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High school is over and my college journey is about to begin. It fills me with sadness and with a lot of emotion at the same time — knowing that I will no longer be going back to high school, that I will no longer be able to live with my parents, and that I am about to find a new world is overwhelming.
We always hear people say that “time flies by” and although its meaning is not literal, it is something that is really true. I remember the first day of school as if it were yesterday. I arrived at Jordan-Matthews High School, and it was the second semester of the 9th grade. It was one of the most stressful and uncertain days I have ever experienced.
Although I was born in Houston, Texas, I lived most of my life in Chiquimula, Guatemala. I knew very little English when I moved to J-M; everything around me was new and unknown. Being in a new country and not knowing the language is stressful, but with time, a lot of effort, dedication, and faith, I completely conquered the language.
In these four years of high school, I did everything possible to give my best and contribute to my school and community. I had the opportunity to do a lot of community service and create my water bottle recycling project at school. Every Friday, I would go to the halls and classes collecting all the plastic bottles. At the end of the day, I would drop them off in a large container for the recycling company to take them away. I was a tutor and mentor. I was a translator at my church Faith Family Ministries, among other things. All these experiences turned school into an adventure.
My first three years of school were something like this — “homework, tests, and projects” over and over again. COVID-19 changed absolutely everything except the “homework, tests, and projects.” That stayed the same. In the blink of an eye, the last year of school arrived and that routine did change. It became “homework, exams, projects, applying to colleges, applying for scholarships.” The months I applied to colleges were stressful, overwhelming, and tiring months, but it’s all worth it. I was able to finish high school with good grades, was accepted to college, and received financial aid to pay for my college education.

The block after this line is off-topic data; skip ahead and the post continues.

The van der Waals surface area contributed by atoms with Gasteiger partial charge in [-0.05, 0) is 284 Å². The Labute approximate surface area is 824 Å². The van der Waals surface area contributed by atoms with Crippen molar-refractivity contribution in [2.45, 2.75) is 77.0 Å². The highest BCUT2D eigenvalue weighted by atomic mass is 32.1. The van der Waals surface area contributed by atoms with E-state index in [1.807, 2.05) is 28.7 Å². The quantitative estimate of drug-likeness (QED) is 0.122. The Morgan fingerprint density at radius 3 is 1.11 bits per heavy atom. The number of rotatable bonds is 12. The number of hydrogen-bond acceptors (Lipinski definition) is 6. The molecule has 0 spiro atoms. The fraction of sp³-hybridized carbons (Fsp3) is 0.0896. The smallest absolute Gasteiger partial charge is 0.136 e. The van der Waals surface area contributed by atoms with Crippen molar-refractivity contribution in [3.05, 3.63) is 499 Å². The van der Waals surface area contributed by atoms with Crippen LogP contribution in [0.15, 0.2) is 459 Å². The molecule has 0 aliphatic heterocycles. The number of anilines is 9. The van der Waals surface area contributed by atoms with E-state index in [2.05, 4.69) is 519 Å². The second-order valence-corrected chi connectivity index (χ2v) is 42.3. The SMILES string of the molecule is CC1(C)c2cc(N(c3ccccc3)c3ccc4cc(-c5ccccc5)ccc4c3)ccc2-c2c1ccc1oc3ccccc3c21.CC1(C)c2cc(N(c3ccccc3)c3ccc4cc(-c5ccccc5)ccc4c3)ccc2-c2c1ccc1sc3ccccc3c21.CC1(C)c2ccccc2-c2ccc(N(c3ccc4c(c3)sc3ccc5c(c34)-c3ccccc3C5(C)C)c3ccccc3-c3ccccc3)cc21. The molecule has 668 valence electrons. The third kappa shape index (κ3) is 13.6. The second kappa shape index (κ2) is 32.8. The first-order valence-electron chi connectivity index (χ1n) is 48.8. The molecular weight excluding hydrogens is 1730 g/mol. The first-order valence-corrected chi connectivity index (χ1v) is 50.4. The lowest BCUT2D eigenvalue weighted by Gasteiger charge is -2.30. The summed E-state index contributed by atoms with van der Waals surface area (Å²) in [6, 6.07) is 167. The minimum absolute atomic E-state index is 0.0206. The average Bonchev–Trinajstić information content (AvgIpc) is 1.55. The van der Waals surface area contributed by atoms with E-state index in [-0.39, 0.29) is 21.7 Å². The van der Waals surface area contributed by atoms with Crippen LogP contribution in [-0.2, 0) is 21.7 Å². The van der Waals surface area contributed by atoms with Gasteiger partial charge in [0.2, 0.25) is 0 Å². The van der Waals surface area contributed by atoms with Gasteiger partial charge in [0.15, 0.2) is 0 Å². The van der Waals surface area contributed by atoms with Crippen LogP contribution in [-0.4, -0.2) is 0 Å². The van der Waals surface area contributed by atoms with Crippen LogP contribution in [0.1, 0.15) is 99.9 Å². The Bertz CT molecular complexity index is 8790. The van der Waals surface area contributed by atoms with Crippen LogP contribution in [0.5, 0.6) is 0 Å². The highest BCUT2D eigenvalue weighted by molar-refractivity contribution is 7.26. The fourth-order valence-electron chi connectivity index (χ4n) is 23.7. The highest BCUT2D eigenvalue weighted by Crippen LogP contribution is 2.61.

I always thank God for giving me wisdom and for always guiding me. God’s plans are perfect and thanks to Him many doors have opened. I was accepted to Wake Forest University, UNC-Chapel Hill, N.C. State University, Guilford College, Appalachian State, Western Carolina University and East Carolina University. I also received several outside scholarships for which I am very grateful. After many joys, it was time to make a decision. It was difficult, but God enlightened me. I knew at that moment that Wake Forest University was the perfect university for me. I am extremely happy to attend there in August.
A stage in my life culminated in Jordan-Matthews. A new one will start in Wake Forest. I couldn’t have gotten to this point without the help of God, my parents, teachers, counselors and family.
From day one, all of these people have helped me meet all of my goals. I want to thank the Jordan-Matthews HS faculty and staff, for I have met so many teachers in my life, but to them there is no comparison. They give everything for their students and teach with love and dedication. So thank you very much. You have left a mark on me and I will always carry you in my mind and heart. I will be eternally grateful.
Finally, I want to thank the most important people in my life: my father Luis Marroquin, my mother Rebeca Tobar and my grandmother Rosario Tobar. I want to thank you for your unconditional support, for all your love, and for always being there for me.
All my achievements are thanks to you and for you.
Siler City resident Jacquelinne Marroquin Tobar is a freshman at Wake Forest University. She lived most of her life in Chiquimula, Guatemala, but returned to the United States five years ago. She loves spending time with her family and doing community service.